An innovative new highrise masterplan for Quzhou which envisages a regenerative and healthy future.Extra-LargeHaptic GreenLiveUrban
This proposal is a masterplan design for a highrise development in Quzhou, China which brings in principles of the Regenerative Highrise. The masterplan draws upon the regions impressive natural landmarks and iconic karst landscape creatinga new gateway between the City Garden Corridor, Wenli Lake, and Quzhou’s skyline.
Much of the province’s historic buildings use a common palette of grey stone, warm brickwork, white washed walls and ceramic tiled roofs. This character is unique to Quzhou; this design approach will take a contemporary view to using these materials in concert with modern technology and fabrication methods.
Quzhou Smart New City is an emerging context and the proposal needed to seamlessly connect with its urban surroundings to provide a harmonious user experience. Our proposal holistically integrates Wenli Lake with its context – in particular transport, landscape, technology and public amenities – and compliment other landmark buildings within the vicinity.
Collaborating with Yitong Design and DesigEng, the proposal takes on the previous regenerative principles accommodating a wide, flexible range of uses, reflecting the diversity and vitality of Quzhou’s community. Whilst fully flexible, the building uses are generally arranged as:
‘Live’ north plot – hospitality is focused in the quieter zone facing the greenery to the north of Wenli Lake.
‘Play’ central plot – civic amenities are located here to take advantage of its substantial footfall, driven by its links to the east waterfront and City Garden Corridor.
‘Work’ south plot – office uses are prioritised at high level to benefit from good road-access on all sides for logistics and servicing. At ground level retail and food & beverage outlets are offered to provide amenity to nearby residential areas.
SMART technology design for Regenerative Towers at Wenli Lake will be “people-oriented” by in-depth understanding of behavourial insights through user journey mapping, enhancing user experiences.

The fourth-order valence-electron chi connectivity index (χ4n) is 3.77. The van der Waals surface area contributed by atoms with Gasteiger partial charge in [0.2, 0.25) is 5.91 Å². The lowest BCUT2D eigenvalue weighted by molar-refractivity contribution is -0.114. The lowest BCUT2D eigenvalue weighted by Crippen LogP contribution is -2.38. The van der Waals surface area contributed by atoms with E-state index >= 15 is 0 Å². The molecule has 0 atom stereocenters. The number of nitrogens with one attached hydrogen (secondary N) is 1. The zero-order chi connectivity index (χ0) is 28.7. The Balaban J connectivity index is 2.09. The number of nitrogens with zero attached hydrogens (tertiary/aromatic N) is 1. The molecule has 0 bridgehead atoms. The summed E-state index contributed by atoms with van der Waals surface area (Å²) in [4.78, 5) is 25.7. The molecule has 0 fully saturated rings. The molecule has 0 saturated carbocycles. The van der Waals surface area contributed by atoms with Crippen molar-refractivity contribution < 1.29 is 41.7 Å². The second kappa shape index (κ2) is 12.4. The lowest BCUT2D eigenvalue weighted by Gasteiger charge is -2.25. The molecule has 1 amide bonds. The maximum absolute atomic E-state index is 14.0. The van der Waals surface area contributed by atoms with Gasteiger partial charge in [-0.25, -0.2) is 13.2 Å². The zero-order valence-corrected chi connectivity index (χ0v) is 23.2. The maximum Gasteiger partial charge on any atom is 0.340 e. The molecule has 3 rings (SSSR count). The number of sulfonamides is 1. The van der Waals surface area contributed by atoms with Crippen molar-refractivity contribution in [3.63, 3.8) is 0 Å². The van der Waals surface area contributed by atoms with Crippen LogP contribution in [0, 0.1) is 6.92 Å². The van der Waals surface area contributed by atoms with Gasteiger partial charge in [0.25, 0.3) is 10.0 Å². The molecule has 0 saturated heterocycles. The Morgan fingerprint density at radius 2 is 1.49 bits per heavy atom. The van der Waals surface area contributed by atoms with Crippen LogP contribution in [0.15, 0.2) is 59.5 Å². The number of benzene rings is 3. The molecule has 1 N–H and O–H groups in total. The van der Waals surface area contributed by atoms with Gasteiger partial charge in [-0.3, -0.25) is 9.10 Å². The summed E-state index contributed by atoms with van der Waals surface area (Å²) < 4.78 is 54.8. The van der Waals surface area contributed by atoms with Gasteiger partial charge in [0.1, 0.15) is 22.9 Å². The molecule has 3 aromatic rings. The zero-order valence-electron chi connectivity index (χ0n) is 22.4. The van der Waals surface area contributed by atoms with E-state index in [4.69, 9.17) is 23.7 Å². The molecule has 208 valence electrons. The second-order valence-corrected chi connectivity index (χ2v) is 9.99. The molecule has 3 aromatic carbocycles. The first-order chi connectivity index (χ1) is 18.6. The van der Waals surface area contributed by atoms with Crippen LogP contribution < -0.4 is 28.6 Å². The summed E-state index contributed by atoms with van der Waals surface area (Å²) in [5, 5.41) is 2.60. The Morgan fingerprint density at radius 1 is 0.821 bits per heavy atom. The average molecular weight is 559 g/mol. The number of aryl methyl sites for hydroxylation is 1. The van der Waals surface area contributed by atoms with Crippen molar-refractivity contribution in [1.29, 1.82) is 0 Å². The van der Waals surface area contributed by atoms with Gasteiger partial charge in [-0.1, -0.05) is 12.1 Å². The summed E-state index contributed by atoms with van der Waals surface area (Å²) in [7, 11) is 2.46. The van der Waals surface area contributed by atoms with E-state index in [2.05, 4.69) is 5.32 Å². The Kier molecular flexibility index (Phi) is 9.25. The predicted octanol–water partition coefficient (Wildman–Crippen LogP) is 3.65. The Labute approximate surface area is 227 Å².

While the proposals on each plot have been designed holistically, the strategy enables independent or phased delivery if required, whilst still feeling like a complete scheme. The construction of the soft modules is inherently flexible throughout each tower, and could easily enable vertical phasing if desirable.
The Regenerative Highrise approach allows a whole range of uses to co-habit the towers, or for spaces to change use over time providing flexibility and longevity to the buildings. The proposal caters to the current and future needs of Quzhou, suggesting cultural spaces, a public food hall and sky garden alongside hotel and office space.
A regenerative landmark for Quzhou
The proposal is designed as a sustainability landmark, both symbolising and demonstrating how tall buildings can be responsibly developed to minimise impact and improve the natural environment.
The basement incorporates an energy network that spans horizontally between each plot and distribution to each building vertically via their cores. This enables an opportunity for different uses to work symbiotically, for example by taking waste heat from offices, retail and cultural areas to provide hot water supply for hotel-uses such as showering and heating swimming pools.
Wenli Lake can be used to service each building’s cooling load, minimising the amount of active energy required. This works through drawing cold water from the lake, and piping it up vertically via the building cores to drive cooling systems.
Local flora and fauna are also used across each area to enhance and extend the Central Eco Valley, green corridor, into a lush wetland around Wenli Lake and throughout the urban podium park, public realm and vertically up the terraced gardens a part of the buildings.
The diverse landscaping typologies will strongly enhance the local biodiversity, contribute to visitor well-being and comfort through strong connection to nature.
This proposal is designed to last for well over 100 years, a much longer lifespan than typical; this is also a prerequisite for a landmark. Such a lifespan dramatically reduces the building’s whole lifecycle carbon footprint, as it avoids the need for demolition and rebuilding. The proposal delivers up to 150,000m2 of total floor space – whilst going no more than 150m high.